Clara Eros thought her life was ending with Alzheimer’s. She was mistaken. A war between good and evil has raged for as long as humanity has existed, and the balance of power between its forces has always remained equal. But that longstanding balance has begun to shift, and the survival of mankind may be at risk. What is the source of this duality, and how do the proponents of light and darkness use humans to further their cause? When Clara Eros awakens with no memory, her questions are fundamental: who is she; and why is she here? The answer she receives is predetermined and singular: she has been recruited to fight a battle against the reign of darkness. But is Clara just a pawn in a much larger game? Once her transformation is complete, Clara finds herself, in body and mind, as a younger, stronger version of the person she can no longer remember, and now she must search for the common thread hidden within malevolence and turn the tide in a war where humanity is succumbing to chaos and brutality. Will she be strong enough to bring humanity back into the light?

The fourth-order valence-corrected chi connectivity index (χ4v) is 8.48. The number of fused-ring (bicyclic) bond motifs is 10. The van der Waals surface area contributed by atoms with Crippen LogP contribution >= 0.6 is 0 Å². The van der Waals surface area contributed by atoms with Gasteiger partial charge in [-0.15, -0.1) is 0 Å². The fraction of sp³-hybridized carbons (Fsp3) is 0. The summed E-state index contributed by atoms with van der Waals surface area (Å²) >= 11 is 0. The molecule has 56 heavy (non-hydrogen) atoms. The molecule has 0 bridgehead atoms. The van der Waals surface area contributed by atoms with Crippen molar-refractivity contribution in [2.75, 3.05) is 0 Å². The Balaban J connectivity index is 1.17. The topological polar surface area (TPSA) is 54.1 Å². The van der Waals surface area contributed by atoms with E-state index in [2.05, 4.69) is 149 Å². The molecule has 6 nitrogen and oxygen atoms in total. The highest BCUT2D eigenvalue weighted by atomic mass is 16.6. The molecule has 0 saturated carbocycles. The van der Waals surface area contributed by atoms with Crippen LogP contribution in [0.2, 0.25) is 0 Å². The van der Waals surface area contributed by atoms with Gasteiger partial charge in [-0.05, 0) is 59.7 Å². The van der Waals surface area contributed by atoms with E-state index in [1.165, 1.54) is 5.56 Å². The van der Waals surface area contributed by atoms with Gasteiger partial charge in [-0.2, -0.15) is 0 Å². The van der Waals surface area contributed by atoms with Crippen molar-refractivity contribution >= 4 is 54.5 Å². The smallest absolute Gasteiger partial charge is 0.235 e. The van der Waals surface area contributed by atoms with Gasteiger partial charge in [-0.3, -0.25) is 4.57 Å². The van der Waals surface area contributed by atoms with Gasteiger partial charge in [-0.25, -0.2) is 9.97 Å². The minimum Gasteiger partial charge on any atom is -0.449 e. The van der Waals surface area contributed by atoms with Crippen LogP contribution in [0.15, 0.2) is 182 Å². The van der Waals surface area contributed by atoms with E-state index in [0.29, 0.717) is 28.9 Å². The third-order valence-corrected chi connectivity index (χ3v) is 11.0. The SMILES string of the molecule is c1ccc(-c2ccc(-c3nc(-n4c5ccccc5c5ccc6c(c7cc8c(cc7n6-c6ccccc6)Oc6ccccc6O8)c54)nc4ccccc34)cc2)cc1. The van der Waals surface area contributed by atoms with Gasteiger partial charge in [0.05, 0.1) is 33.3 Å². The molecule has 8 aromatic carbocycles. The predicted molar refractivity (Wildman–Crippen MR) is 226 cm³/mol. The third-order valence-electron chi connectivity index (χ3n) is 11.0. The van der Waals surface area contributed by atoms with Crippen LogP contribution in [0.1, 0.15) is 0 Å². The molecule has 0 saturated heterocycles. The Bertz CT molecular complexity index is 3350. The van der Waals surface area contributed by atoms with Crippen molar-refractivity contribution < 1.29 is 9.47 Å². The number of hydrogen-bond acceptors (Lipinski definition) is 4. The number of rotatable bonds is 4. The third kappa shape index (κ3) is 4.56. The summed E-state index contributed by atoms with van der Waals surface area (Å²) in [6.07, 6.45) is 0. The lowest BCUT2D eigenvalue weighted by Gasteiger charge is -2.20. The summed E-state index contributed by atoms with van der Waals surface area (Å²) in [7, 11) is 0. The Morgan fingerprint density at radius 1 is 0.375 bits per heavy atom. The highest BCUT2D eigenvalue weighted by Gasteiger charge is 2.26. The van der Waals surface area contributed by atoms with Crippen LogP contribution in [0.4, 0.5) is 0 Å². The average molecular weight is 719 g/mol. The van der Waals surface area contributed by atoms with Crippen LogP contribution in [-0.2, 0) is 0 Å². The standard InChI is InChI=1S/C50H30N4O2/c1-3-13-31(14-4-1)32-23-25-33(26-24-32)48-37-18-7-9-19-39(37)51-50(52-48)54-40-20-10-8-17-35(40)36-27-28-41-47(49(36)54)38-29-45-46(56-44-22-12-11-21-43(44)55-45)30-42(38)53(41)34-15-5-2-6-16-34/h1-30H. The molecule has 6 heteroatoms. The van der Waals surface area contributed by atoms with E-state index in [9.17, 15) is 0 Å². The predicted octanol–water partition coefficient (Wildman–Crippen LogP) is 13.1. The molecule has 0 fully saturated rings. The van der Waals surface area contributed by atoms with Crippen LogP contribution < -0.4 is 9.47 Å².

I was grateful to be approached by Diana with a request to read this book. Whilst having an element of fiction, it touches on a sensitive topic of Alzheimer’s, but I’m glad it is being brought to the forefront of discussion. I am looking forward to seeing how the theme is portrayed, and who knows, maybe I’ll get an idea of what my gran experienced in the last few years of her life.

 

Seeker – David Noë and Laura Loolaid

Seeker

Seeker – Goodreads